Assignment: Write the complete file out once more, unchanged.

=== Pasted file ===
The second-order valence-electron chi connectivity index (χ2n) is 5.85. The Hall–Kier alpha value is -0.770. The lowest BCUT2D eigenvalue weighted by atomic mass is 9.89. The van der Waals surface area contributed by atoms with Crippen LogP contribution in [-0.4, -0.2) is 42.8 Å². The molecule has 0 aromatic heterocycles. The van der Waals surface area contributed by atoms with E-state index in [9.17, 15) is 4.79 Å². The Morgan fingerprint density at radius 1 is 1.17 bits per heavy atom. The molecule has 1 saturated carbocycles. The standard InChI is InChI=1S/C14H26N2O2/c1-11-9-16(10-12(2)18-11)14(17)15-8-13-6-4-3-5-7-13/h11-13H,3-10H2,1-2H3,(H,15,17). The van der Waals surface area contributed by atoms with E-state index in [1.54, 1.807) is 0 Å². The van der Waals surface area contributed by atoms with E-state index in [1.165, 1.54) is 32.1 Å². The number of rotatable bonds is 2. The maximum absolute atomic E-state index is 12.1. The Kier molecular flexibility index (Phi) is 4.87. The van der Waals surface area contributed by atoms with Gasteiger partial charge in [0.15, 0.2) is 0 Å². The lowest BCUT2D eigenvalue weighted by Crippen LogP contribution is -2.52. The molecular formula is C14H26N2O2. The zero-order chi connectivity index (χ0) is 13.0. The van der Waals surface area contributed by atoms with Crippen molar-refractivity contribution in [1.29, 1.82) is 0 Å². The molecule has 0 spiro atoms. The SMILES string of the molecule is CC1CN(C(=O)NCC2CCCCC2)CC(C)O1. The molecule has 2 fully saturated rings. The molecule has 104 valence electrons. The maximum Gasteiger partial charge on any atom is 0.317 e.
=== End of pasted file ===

The second-order valence-electron chi connectivity index (χ2n) is 5.85. The Hall–Kier alpha value is -0.770. The lowest BCUT2D eigenvalue weighted by atomic mass is 9.89. The van der Waals surface area contributed by atoms with Crippen LogP contribution in [-0.4, -0.2) is 42.8 Å². The molecule has 0 aromatic heterocycles. The van der Waals surface area contributed by atoms with E-state index in [9.17, 15) is 4.79 Å². The Morgan fingerprint density at radius 1 is 1.17 bits per heavy atom. The molecule has 1 saturated carbocycles. The standard InChI is InChI=1S/C14H26N2O2/c1-11-9-16(10-12(2)18-11)14(17)15-8-13-6-4-3-5-7-13/h11-13H,3-10H2,1-2H3,(H,15,17). The van der Waals surface area contributed by atoms with E-state index in [1.54, 1.807) is 0 Å². The van der Waals surface area contributed by atoms with E-state index in [1.165, 1.54) is 32.1 Å². The number of rotatable bonds is 2. The maximum absolute atomic E-state index is 12.1. The Kier molecular flexibility index (Phi) is 4.87. The van der Waals surface area contributed by atoms with Gasteiger partial charge in [0.15, 0.2) is 0 Å². The lowest BCUT2D eigenvalue weighted by Crippen LogP contribution is -2.52. The molecular formula is C14H26N2O2. The zero-order chi connectivity index (χ0) is 13.0. The van der Waals surface area contributed by atoms with Crippen molar-refractivity contribution in [1.29, 1.82) is 0 Å². The molecule has 0 spiro atoms. The SMILES string of the molecule is CC1CN(C(=O)NCC2CCCCC2)CC(C)O1. The molecule has 2 fully saturated rings. The molecule has 104 valence electrons. The maximum Gasteiger partial charge on any atom is 0.317 e.